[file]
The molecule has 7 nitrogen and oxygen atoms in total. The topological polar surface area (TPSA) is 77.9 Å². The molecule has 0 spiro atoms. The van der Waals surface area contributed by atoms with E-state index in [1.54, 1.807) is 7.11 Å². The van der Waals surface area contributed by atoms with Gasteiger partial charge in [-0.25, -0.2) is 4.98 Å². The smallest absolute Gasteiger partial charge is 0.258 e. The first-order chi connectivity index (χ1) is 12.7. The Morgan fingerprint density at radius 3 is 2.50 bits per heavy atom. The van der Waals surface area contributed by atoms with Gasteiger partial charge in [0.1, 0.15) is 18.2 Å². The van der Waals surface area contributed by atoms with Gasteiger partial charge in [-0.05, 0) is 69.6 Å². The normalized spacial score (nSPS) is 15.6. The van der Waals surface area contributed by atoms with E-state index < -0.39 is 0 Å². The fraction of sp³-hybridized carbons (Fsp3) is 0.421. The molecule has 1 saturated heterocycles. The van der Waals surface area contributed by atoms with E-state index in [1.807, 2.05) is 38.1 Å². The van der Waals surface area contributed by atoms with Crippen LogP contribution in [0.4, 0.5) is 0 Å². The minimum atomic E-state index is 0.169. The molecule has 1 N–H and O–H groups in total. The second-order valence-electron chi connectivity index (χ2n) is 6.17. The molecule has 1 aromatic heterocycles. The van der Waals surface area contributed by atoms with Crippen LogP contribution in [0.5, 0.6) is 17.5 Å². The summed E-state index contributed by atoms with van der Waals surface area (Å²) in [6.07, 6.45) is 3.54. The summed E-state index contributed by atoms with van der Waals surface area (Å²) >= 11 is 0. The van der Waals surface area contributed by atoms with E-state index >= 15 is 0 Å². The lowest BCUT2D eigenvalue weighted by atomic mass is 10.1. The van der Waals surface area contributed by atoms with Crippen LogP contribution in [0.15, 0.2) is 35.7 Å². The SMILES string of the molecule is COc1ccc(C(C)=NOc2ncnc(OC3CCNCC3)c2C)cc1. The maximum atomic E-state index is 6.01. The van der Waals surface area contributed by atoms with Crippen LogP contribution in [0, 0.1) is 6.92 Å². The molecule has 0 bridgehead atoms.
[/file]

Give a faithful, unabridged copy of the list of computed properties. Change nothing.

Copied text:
The molecule has 7 nitrogen and oxygen atoms in total. The topological polar surface area (TPSA) is 77.9 Å². The molecule has 0 spiro atoms. The van der Waals surface area contributed by atoms with E-state index in [1.54, 1.807) is 7.11 Å². The van der Waals surface area contributed by atoms with Gasteiger partial charge in [-0.25, -0.2) is 4.98 Å². The smallest absolute Gasteiger partial charge is 0.258 e. The first-order chi connectivity index (χ1) is 12.7. The Morgan fingerprint density at radius 3 is 2.50 bits per heavy atom. The van der Waals surface area contributed by atoms with Gasteiger partial charge in [0.1, 0.15) is 18.2 Å². The van der Waals surface area contributed by atoms with Gasteiger partial charge in [-0.05, 0) is 69.6 Å². The normalized spacial score (nSPS) is 15.6. The van der Waals surface area contributed by atoms with E-state index < -0.39 is 0 Å². The fraction of sp³-hybridized carbons (Fsp3) is 0.421. The molecule has 1 saturated heterocycles. The van der Waals surface area contributed by atoms with E-state index in [1.807, 2.05) is 38.1 Å². The van der Waals surface area contributed by atoms with Crippen LogP contribution in [0.4, 0.5) is 0 Å². The minimum atomic E-state index is 0.169. The molecule has 1 N–H and O–H groups in total. The second-order valence-electron chi connectivity index (χ2n) is 6.17. The molecule has 1 aromatic heterocycles. The van der Waals surface area contributed by atoms with Crippen LogP contribution in [0.5, 0.6) is 17.5 Å². The summed E-state index contributed by atoms with van der Waals surface area (Å²) in [6.07, 6.45) is 3.54. The summed E-state index contributed by atoms with van der Waals surface area (Å²) >= 11 is 0. The van der Waals surface area contributed by atoms with E-state index >= 15 is 0 Å². The lowest BCUT2D eigenvalue weighted by atomic mass is 10.1. The van der Waals surface area contributed by atoms with Crippen LogP contribution in [0.15, 0.2) is 35.7 Å². The SMILES string of the molecule is COc1ccc(C(C)=NOc2ncnc(OC3CCNCC3)c2C)cc1. The maximum atomic E-state index is 6.01. The van der Waals surface area contributed by atoms with Crippen LogP contribution in [0, 0.1) is 6.92 Å². The molecule has 0 bridgehead atoms.